As I listened to the evening news, each report seemed almost identical. The questions had begun. Who was Adam Lanza? Did he act alone? The weapon used? How did he get it? Was he on meds? Seeing a shrink? What about his mother? By Monday morning, the questions had changed to analysis, and now the media was seeking someone to blame: If we had better gun control laws … If our schools were more secure … If our mental health system better funded… . The experts gave their opinions — psychiatry, academia, law enforcement, specialists in government studies, it seemed as if no stone was left unturned.
I found myself listening in unbelief. To our experts, gun control was the best solution of the day (BTW, Connecticut has one of the strongest gun control laws in the nation), followed by better school security (some even suggested arming our teachers with guns!), and overhauling our mental heath system (how do you do that? More Ritalin?). To me — the solution was different, totally. The problem was spiritual — and until we address the spiritual problem, the next “Newtown” is just a matter of time. What’s more — our experts are either not allowed to ask such questions or the questions are not even on their radar — in any event, questions that have spiritual answers are rendered irrelevant. The experts would likely get fired if they asked such questions! Our dilemma is sort of like someone dying of pancreatic cancer who goes to their dentist seeking diagnosis and treatment. Not likely to cure the disease by pulling teeth.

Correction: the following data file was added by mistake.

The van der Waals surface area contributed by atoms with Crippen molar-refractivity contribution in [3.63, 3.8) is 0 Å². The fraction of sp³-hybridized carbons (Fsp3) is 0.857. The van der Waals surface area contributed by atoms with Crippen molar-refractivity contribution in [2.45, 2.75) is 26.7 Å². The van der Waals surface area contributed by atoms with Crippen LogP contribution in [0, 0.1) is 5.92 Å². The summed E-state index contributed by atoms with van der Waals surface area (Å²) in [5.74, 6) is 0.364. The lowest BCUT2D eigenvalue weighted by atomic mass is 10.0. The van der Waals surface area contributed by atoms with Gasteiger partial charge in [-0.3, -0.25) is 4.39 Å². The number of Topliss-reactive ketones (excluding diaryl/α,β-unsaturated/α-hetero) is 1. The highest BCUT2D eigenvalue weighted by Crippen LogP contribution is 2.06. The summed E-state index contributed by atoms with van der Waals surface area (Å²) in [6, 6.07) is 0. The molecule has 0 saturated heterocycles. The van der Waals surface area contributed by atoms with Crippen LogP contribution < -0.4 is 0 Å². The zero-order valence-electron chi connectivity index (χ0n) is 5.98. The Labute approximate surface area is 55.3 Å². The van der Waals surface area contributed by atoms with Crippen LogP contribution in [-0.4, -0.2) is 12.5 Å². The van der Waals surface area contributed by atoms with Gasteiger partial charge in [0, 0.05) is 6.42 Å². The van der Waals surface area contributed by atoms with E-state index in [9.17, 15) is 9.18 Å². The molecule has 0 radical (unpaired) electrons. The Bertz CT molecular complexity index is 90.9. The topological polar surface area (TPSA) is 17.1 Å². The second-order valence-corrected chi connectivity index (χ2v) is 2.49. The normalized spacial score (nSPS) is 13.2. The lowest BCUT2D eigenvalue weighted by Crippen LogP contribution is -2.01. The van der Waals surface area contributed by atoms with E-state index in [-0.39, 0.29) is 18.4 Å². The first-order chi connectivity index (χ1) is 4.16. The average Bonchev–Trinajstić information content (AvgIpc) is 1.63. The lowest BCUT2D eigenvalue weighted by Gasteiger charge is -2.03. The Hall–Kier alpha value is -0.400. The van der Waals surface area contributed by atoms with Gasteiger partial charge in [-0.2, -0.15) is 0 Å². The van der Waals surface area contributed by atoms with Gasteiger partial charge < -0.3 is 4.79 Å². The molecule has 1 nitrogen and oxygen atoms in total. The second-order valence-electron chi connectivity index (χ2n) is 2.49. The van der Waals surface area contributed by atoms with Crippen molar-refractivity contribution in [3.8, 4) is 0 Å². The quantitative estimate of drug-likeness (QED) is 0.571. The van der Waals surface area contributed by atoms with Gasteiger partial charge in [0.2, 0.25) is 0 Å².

“Wrong arena for God-talk,” you say? But suppose God is the only real solution? What then? Don’t misunderstand what I am saying. I concur that the public arena is certainly where questions such as gun control, school security, or mental health are addressed; but does that mean the public arena cannot also guide its citizenry to seek spiritual solutions so that both public and spiritual spheres (church and state), operate together?